The House narrowly passed legislation Tuesday evening to raise the debt ceiling, all but ensuring that the nation won't default at the end of the month.
The 221-201 vote, carried by Democrats with just enough Republicans to push the bill over the finish line, represented a capitulation by House GOP leaders, who were forced to proceed with a "clean" measure after their flock failed to unify on any alternative.
Speaker John A. Boehner, Majority Leader Eric Cantor and other senior Republicans had hinted over the past few weeks that they wanted to give their rank-and-file members a "sweetener" for raising the debt limit, as many in their flock said they weren't inclined to write what they called a "blank check" for President Barack Obama and get nothing in return. But leaders couldn't find a policy rider that would attract enough Republican support without alienating Democrats, whose support they knew would be critical to passing a debt limit extension.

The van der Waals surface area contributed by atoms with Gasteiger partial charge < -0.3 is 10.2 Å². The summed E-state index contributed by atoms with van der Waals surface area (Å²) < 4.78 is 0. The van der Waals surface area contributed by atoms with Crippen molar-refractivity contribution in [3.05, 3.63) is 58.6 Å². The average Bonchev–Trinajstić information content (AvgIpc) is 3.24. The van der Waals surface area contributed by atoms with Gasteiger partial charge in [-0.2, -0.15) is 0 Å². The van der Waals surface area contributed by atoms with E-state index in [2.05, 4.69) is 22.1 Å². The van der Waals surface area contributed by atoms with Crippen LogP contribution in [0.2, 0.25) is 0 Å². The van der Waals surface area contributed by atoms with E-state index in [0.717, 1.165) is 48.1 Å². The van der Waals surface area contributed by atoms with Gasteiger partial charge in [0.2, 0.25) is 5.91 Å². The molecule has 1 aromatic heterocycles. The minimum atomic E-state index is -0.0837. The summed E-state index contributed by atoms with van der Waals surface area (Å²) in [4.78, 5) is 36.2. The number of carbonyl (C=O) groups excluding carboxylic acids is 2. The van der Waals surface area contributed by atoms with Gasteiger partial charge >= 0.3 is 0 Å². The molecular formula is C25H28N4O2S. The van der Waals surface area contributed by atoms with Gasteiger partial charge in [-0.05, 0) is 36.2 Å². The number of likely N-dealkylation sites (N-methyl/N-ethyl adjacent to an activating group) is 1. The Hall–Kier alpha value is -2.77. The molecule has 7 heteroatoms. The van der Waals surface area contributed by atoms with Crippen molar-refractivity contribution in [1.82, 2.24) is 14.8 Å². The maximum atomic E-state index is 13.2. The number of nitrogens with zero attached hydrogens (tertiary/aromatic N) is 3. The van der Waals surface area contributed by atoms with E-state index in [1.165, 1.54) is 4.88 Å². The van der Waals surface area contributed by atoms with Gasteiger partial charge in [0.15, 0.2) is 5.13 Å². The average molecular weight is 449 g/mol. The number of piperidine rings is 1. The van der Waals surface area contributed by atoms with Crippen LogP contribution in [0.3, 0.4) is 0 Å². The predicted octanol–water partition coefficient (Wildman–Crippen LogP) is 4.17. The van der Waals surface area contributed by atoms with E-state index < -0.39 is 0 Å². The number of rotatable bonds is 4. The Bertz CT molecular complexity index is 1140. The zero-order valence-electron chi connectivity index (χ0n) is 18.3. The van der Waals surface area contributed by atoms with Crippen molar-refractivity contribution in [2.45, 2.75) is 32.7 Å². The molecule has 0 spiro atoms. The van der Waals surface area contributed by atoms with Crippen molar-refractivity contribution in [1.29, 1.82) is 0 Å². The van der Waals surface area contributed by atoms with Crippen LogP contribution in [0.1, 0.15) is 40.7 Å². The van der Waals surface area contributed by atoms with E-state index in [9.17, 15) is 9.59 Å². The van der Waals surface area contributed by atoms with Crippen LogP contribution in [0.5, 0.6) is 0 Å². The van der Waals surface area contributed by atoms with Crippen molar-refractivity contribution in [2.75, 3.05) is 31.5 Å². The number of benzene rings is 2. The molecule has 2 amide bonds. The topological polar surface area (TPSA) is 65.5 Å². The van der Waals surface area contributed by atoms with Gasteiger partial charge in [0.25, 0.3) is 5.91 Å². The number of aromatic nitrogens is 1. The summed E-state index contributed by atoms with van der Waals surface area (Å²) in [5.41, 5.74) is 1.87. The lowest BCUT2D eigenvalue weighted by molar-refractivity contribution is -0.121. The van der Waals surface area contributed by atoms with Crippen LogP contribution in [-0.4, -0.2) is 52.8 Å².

Republicans' final gambit — restoring military pensions that were cut last year — didn't strike that balance, making a clean extension unavoidable and Democratic support more critical than ever.
“We don’t have 218 votes,” Boehner told reporters Tuesday morning. “When you don’t have 218 votes, you have nothing.” Democrats, meanwhile, were emboldened on Tuesday.
"I'm grateful to the speaker and the Republican leadership for giving this House this opportunity to act in a way that is consistent with the constitution," said Minority Leader Nancy Pelosi, D-Calif., speaking in the chamber in advance of the vote. "I thank my Democratic colleagues for never wavering from this position and standing firm on behalf of all Americans."